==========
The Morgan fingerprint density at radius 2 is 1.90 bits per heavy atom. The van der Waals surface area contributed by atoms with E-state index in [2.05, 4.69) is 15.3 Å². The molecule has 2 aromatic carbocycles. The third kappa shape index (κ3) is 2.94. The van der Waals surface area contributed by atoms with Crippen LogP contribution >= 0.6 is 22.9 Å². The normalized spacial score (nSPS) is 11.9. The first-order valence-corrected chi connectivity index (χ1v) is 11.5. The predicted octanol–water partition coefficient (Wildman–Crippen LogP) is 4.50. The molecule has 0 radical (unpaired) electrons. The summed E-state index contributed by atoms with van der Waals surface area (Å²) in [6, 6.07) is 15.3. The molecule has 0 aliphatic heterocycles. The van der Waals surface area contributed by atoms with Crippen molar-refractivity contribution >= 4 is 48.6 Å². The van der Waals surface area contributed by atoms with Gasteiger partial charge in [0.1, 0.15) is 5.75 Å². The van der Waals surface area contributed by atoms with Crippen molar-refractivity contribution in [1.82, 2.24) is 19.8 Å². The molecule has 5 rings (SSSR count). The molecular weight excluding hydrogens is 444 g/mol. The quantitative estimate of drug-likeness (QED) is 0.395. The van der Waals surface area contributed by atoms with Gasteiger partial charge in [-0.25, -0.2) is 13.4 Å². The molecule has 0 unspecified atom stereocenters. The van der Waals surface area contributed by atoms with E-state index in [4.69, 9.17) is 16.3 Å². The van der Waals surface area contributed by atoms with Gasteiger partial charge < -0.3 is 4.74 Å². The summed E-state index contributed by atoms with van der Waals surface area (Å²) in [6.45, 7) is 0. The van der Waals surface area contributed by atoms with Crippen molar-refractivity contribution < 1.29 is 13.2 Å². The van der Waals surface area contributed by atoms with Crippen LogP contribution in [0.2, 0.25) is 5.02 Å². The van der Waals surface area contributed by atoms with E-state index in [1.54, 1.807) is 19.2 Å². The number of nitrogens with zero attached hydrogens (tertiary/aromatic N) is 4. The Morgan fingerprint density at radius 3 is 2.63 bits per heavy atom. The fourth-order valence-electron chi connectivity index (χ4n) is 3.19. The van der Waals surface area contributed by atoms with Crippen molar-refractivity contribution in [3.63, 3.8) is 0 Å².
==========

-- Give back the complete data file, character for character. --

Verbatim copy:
The Morgan fingerprint density at radius 2 is 1.90 bits per heavy atom. The van der Waals surface area contributed by atoms with E-state index in [2.05, 4.69) is 15.3 Å². The molecule has 2 aromatic carbocycles. The third kappa shape index (κ3) is 2.94. The van der Waals surface area contributed by atoms with Crippen LogP contribution >= 0.6 is 22.9 Å². The normalized spacial score (nSPS) is 11.9. The first-order valence-corrected chi connectivity index (χ1v) is 11.5. The predicted octanol–water partition coefficient (Wildman–Crippen LogP) is 4.50. The molecule has 0 radical (unpaired) electrons. The summed E-state index contributed by atoms with van der Waals surface area (Å²) in [6, 6.07) is 15.3. The molecule has 0 aliphatic heterocycles. The van der Waals surface area contributed by atoms with Crippen molar-refractivity contribution >= 4 is 48.6 Å². The van der Waals surface area contributed by atoms with Gasteiger partial charge in [0.1, 0.15) is 5.75 Å². The van der Waals surface area contributed by atoms with Crippen molar-refractivity contribution in [1.82, 2.24) is 19.8 Å². The molecule has 5 rings (SSSR count). The molecular weight excluding hydrogens is 444 g/mol. The quantitative estimate of drug-likeness (QED) is 0.395. The van der Waals surface area contributed by atoms with Gasteiger partial charge in [-0.25, -0.2) is 13.4 Å². The molecule has 0 unspecified atom stereocenters. The van der Waals surface area contributed by atoms with E-state index in [4.69, 9.17) is 16.3 Å². The van der Waals surface area contributed by atoms with Gasteiger partial charge < -0.3 is 4.74 Å². The summed E-state index contributed by atoms with van der Waals surface area (Å²) in [6.45, 7) is 0. The van der Waals surface area contributed by atoms with Crippen molar-refractivity contribution < 1.29 is 13.2 Å². The van der Waals surface area contributed by atoms with Crippen LogP contribution in [0.2, 0.25) is 5.02 Å². The van der Waals surface area contributed by atoms with E-state index in [1.54, 1.807) is 19.2 Å². The number of nitrogens with zero attached hydrogens (tertiary/aromatic N) is 4. The Morgan fingerprint density at radius 3 is 2.63 bits per heavy atom. The fourth-order valence-electron chi connectivity index (χ4n) is 3.19. The van der Waals surface area contributed by atoms with Crippen molar-refractivity contribution in [3.63, 3.8) is 0 Å².